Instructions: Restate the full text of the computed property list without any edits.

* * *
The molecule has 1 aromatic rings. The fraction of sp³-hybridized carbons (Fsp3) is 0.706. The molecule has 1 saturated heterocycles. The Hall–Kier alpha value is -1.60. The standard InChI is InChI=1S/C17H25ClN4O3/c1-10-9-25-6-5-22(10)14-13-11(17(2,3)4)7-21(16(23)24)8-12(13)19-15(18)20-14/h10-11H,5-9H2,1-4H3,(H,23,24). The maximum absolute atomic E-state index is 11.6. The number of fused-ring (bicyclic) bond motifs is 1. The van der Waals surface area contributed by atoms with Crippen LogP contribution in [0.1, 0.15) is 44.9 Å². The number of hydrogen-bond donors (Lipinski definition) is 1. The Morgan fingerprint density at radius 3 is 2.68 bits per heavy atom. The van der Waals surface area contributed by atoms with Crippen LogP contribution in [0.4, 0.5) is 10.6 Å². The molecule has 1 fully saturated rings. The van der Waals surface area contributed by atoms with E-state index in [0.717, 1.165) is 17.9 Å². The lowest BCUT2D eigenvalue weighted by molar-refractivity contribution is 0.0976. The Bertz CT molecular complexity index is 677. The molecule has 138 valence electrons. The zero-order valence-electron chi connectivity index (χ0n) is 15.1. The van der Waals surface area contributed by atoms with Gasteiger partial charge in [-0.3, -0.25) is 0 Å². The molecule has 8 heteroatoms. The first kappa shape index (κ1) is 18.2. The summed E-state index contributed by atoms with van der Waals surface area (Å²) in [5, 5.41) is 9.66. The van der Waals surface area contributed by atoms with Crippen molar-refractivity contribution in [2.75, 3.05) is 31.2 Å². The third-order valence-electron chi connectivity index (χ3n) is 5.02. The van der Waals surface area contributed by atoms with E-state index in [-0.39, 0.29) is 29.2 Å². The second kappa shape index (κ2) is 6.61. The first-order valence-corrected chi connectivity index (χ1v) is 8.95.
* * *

The molecule has 1 aromatic rings. The fraction of sp³-hybridized carbons (Fsp3) is 0.706. The molecule has 1 saturated heterocycles. The Hall–Kier alpha value is -1.60. The standard InChI is InChI=1S/C17H25ClN4O3/c1-10-9-25-6-5-22(10)14-13-11(17(2,3)4)7-21(16(23)24)8-12(13)19-15(18)20-14/h10-11H,5-9H2,1-4H3,(H,23,24). The maximum absolute atomic E-state index is 11.6. The number of fused-ring (bicyclic) bond motifs is 1. The van der Waals surface area contributed by atoms with Crippen LogP contribution in [0.1, 0.15) is 44.9 Å². The number of hydrogen-bond donors (Lipinski definition) is 1. The Morgan fingerprint density at radius 3 is 2.68 bits per heavy atom. The van der Waals surface area contributed by atoms with Crippen LogP contribution in [0.4, 0.5) is 10.6 Å². The molecule has 1 fully saturated rings. The van der Waals surface area contributed by atoms with E-state index in [0.717, 1.165) is 17.9 Å². The lowest BCUT2D eigenvalue weighted by molar-refractivity contribution is 0.0976. The Bertz CT molecular complexity index is 677. The molecule has 138 valence electrons. The zero-order valence-electron chi connectivity index (χ0n) is 15.1. The van der Waals surface area contributed by atoms with Gasteiger partial charge in [-0.3, -0.25) is 0 Å². The molecule has 8 heteroatoms. The first kappa shape index (κ1) is 18.2. The summed E-state index contributed by atoms with van der Waals surface area (Å²) in [5, 5.41) is 9.66. The van der Waals surface area contributed by atoms with Crippen molar-refractivity contribution in [2.75, 3.05) is 31.2 Å². The third-order valence-electron chi connectivity index (χ3n) is 5.02. The van der Waals surface area contributed by atoms with E-state index in [-0.39, 0.29) is 29.2 Å². The second kappa shape index (κ2) is 6.61. The first-order valence-corrected chi connectivity index (χ1v) is 8.95.